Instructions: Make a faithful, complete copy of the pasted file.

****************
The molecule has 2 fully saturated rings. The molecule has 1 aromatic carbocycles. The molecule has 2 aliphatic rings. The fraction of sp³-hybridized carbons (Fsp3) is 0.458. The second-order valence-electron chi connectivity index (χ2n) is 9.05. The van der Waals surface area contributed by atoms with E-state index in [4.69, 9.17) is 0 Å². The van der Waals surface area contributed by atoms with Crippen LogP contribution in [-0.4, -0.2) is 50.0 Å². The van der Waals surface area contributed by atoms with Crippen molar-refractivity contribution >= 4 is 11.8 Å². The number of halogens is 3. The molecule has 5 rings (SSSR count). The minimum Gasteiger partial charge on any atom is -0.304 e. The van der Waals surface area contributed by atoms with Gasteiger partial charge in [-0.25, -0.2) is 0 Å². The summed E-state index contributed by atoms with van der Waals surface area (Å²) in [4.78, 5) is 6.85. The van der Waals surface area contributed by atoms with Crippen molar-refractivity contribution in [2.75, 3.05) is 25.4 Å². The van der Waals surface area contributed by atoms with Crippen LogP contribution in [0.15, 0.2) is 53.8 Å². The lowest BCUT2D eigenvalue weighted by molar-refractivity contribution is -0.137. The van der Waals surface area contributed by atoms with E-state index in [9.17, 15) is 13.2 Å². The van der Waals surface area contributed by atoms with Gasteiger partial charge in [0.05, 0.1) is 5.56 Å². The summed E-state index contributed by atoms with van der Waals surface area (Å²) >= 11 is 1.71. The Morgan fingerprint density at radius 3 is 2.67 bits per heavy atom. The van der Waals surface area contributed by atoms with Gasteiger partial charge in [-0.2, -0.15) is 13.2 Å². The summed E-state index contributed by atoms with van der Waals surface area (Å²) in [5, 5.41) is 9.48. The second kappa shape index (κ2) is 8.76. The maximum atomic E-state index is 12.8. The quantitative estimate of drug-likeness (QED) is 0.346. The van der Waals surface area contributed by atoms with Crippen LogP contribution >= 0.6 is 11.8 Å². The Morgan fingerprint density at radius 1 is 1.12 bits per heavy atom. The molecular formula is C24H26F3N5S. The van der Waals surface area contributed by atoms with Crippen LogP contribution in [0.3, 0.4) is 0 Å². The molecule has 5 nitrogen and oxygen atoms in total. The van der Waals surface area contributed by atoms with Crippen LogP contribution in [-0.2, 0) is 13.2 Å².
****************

The molecule has 2 fully saturated rings. The molecule has 1 aromatic carbocycles. The molecule has 2 aliphatic rings. The fraction of sp³-hybridized carbons (Fsp3) is 0.458. The second-order valence-electron chi connectivity index (χ2n) is 9.05. The van der Waals surface area contributed by atoms with E-state index in [4.69, 9.17) is 0 Å². The van der Waals surface area contributed by atoms with Crippen LogP contribution in [-0.4, -0.2) is 50.0 Å². The van der Waals surface area contributed by atoms with Crippen molar-refractivity contribution >= 4 is 11.8 Å². The number of halogens is 3. The molecule has 5 rings (SSSR count). The minimum Gasteiger partial charge on any atom is -0.304 e. The van der Waals surface area contributed by atoms with Gasteiger partial charge in [-0.25, -0.2) is 0 Å². The summed E-state index contributed by atoms with van der Waals surface area (Å²) in [4.78, 5) is 6.85. The van der Waals surface area contributed by atoms with Crippen molar-refractivity contribution in [2.75, 3.05) is 25.4 Å². The van der Waals surface area contributed by atoms with Crippen LogP contribution in [0.15, 0.2) is 53.8 Å². The lowest BCUT2D eigenvalue weighted by molar-refractivity contribution is -0.137. The van der Waals surface area contributed by atoms with E-state index in [9.17, 15) is 13.2 Å². The van der Waals surface area contributed by atoms with Gasteiger partial charge in [0.05, 0.1) is 5.56 Å². The summed E-state index contributed by atoms with van der Waals surface area (Å²) >= 11 is 1.71. The Morgan fingerprint density at radius 3 is 2.67 bits per heavy atom. The van der Waals surface area contributed by atoms with Gasteiger partial charge in [-0.2, -0.15) is 13.2 Å². The summed E-state index contributed by atoms with van der Waals surface area (Å²) in [5, 5.41) is 9.48. The second kappa shape index (κ2) is 8.76. The maximum atomic E-state index is 12.8. The quantitative estimate of drug-likeness (QED) is 0.346. The van der Waals surface area contributed by atoms with Crippen LogP contribution >= 0.6 is 11.8 Å². The Morgan fingerprint density at radius 1 is 1.12 bits per heavy atom. The molecular formula is C24H26F3N5S. The van der Waals surface area contributed by atoms with Crippen LogP contribution in [0.3, 0.4) is 0 Å². The molecule has 5 nitrogen and oxygen atoms in total. The van der Waals surface area contributed by atoms with Crippen LogP contribution in [-0.2, 0) is 13.2 Å².